June 29, 2015

How We Implemented Digital Breast Tomosynthesis into Our Busy Imaging Center and Lived to Tell About It - Part 2

Editor's Note: This is the second installment of a five-part series adapted from the author's paper "Digital Breast Tomosynthesis: A Planning Guide to Implementing the Latest Advancement into Your Imaging Center." Links to part 1 and the full paper can be found at the bottom of this post.   


We began using digital breast tomosynthesis in October 2012 - just the the second imaging center at the time to adopt 3D imaging for mammography in the entire state of Connecticut. As anyone who works for an institution like a university or hospital knows - dramatic change, even when it's positive, is hard. We faced a variety of of challenges integrating this technology into our facility and our workflow and feel the lessons we learned can benefit others as they consider implementing digital breast tomosynthesis into their hospital or practice.

A Champion (and Dramatic Workflow Changes) Emerge

So, here we were with a brand new exciting technology siting alone in a room, underutilized and collecting dust. Fortunately a champion emerged from out of the ranks of the radiologists to lead the charge in the use of digital breast tomosynthesis at our facility. Under the influence and leadership of Dr. David Gruen,the clinical director of our breast centers, we eventually had 100% adoption of this new technology by our radiologists.     

Now we had a another challenge on our hands.

Our technologist, who spend the most time with our patients, were excited to start using tomosynthesis right away. Although they had to adapt to using the new equipment. the biggest disruption change for them wasn't the introduction of new technology, but in how they had to adapt their workflow - not just once, but a few times.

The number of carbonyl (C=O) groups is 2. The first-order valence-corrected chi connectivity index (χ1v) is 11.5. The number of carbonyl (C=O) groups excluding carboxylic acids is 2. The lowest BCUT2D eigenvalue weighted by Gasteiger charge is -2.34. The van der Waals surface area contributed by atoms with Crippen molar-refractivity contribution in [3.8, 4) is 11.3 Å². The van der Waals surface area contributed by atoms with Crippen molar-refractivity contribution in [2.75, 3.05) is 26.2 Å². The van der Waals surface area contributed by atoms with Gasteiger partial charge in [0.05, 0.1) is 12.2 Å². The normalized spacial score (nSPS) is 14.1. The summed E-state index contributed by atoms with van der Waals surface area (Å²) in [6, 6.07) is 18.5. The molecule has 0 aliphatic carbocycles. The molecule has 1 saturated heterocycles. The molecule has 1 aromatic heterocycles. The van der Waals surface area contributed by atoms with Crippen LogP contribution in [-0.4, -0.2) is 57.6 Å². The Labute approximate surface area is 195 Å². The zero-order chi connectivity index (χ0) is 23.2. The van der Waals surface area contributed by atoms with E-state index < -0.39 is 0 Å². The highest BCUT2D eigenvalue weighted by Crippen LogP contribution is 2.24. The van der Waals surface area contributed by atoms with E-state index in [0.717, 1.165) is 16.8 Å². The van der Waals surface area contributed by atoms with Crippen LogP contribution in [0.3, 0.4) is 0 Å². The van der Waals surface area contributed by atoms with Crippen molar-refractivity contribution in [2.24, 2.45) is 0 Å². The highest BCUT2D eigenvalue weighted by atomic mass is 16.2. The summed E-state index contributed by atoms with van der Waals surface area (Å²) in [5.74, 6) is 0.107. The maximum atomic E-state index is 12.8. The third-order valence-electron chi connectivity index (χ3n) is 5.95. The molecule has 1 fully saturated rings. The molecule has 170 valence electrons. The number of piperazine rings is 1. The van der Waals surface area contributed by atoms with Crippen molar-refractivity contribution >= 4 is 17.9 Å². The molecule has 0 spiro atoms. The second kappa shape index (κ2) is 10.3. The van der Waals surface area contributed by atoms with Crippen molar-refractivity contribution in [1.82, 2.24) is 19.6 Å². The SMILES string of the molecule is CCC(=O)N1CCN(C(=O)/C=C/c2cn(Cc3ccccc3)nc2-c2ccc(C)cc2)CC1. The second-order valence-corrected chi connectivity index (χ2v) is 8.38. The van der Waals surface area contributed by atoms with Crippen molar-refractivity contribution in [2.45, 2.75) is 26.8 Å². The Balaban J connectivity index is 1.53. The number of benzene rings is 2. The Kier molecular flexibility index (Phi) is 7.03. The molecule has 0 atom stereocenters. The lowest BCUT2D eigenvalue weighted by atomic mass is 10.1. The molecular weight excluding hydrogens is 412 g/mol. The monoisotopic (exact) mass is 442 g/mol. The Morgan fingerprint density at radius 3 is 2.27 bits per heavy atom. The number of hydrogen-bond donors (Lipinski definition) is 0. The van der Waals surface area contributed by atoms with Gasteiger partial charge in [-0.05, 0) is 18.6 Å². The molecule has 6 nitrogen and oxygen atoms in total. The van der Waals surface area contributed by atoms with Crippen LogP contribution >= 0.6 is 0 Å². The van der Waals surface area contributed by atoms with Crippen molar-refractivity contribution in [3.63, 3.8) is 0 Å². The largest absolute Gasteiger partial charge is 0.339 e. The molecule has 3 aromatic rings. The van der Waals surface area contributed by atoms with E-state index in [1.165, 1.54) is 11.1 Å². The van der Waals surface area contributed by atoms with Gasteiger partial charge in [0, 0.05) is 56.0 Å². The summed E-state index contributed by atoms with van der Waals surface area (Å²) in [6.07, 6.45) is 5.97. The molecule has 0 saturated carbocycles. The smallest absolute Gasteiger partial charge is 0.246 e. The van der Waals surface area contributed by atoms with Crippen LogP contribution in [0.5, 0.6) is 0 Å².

Operations at Tully are in full swing 12 hours a day, Monday through Friday. The schedule is usually packed every day leaving little margin for error. The combined 2D/3D screening room became overloaded as because as the technologists adjusted tot he new technology and processes, they were now averaging 20 minutes per tomosynthesis screening.  Many of them fell in love with the new technology and would slip in the tomosynthesis room whenever they could for a diagnostic exam too- disrupting the schedule even further.

Our patients have time constraints and expect our breast cancer screenings to be something we can manage quickly so that they can get back to work or pick up their children. Due to the initial learning curve associated with this new technology, that simply wasn't happening. It was time to look for opportunities to improve our workflow.

Next Installment: Stress Levels Go Through the Roof

How We Implemented Digital Breast Tomosynthesis into Our Busy Imaging Center and Lived to Tell About It - Part 1

Click on the thumbnail below to read the full paper:

Click to read full white paper








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Architectural Distortion in 3D Mammography

Are Skin Markers Still Relevant in the Age of 3-D Mammography?

Diella Mrnaci

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